Provided by: freebsd-manpages_12.2-1_all bug


     NUMA — Non-Uniform Memory Access


     options MAXMEMDOM
     options NUMA


     Non-Uniform Memory Access is a computer architecture design which involves unequal costs
     between processors, memory and IO devices in a given system.

     In a NUMA architecture, the latency to access specific memory or IO devices depends upon
     which processor the memory or device is attached to.  Accessing memory local to a processor
     is faster than accessing memory that is connected to one of the other processors.  FreeBSD
     implements NUMA-aware memory allocation policies.  By default it attempts to ensure that
     allocations are balanced across each domain.  Users may override the default domain
     selection policy using cpuset(1).

     NUMA support is enabled when the NUMA option is specified in the kernel configuration file.
     Each platform defines the MAXMEMDOM constant, which specifies the maximum number of
     supported NUMA domains.  This constant may be specified in the kernel configuration file.
     NUMA support can be disabled at boot time by setting the vm.numa.disabled tunable to 1.
     Other values for this tunable are currently ignored.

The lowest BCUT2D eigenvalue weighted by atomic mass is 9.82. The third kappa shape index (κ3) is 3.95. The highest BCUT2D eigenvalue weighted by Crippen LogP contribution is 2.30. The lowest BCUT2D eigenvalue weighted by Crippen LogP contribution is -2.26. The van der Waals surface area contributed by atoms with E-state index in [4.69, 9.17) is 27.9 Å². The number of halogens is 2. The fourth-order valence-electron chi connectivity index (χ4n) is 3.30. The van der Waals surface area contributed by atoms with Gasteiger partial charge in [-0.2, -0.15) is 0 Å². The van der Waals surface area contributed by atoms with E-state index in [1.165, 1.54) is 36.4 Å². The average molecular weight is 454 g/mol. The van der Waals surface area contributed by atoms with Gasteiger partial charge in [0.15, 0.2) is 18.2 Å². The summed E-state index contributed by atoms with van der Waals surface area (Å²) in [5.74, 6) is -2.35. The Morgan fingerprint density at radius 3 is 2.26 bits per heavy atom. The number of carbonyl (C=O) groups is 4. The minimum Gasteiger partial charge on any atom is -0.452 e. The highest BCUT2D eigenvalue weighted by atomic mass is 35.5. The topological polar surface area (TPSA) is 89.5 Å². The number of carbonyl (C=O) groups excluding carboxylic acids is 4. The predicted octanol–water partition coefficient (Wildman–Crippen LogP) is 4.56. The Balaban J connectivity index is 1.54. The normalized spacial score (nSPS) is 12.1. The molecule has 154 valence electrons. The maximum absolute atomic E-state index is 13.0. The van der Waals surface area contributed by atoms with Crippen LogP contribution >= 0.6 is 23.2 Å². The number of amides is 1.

Thread and process NUMA policies are controlled with the cpuset_getdomain(2) and
     cpuset_setdomain(2) syscalls.  The cpuset(1) tool is available for starting processes with a
     non-default policy, or to change the policy of an existing thread or process.

     Systems with non-uniform access to I/O devices may mark those devices with the local VM
     domain identifier.  Drivers can find out their local domain information by calling

   MIB Variables
     The operation of NUMA is controlled and exposes information with these sysctl(8) MIB

             The number of VM domains which have been detected.

             A table indicating the relative cost of each VM domain to each other.  A value of 10
             indicates equal cost.  A value of -1 means the locality map is not available or no
             locality information is available.

             The map of physical memory, grouped by VM domain.


     The current NUMA implementation is VM-focused.  The hardware NUMA domains are mapped into a
     contiguous, non-sparse VM domain space, starting from 0.  Thus, VM domain information (for
     example, the domain identifier) is not necessarily the same as is found in the hardware
     specific information.  Policy information is available in both struct thread and struct


     cpuset(1), cpuset_getaffinity(2), cpuset_setaffinity(2), bus_get_domain(9)


     NUMA first appeared in FreeBSD 9.0 as a first-touch allocation policy with a fail-over to
     round-robin allocation and was not configurable.  It was then modified in FreeBSD 10.0 to
     implement a round-robin allocation policy and was also not configurable.

     The numa_getaffinity(2) and numa_setaffinity(2) syscalls and the numactl(1) tool first
     appeared in FreeBSD 11.0 and were removed in FreeBSD 12.0.  The current implementation
     appeared in FreeBSD 12.0.


     This manual page written by Adrian Chadd <>.


     No statistics are kept to indicate how often NUMA allocation policies succeed or fail.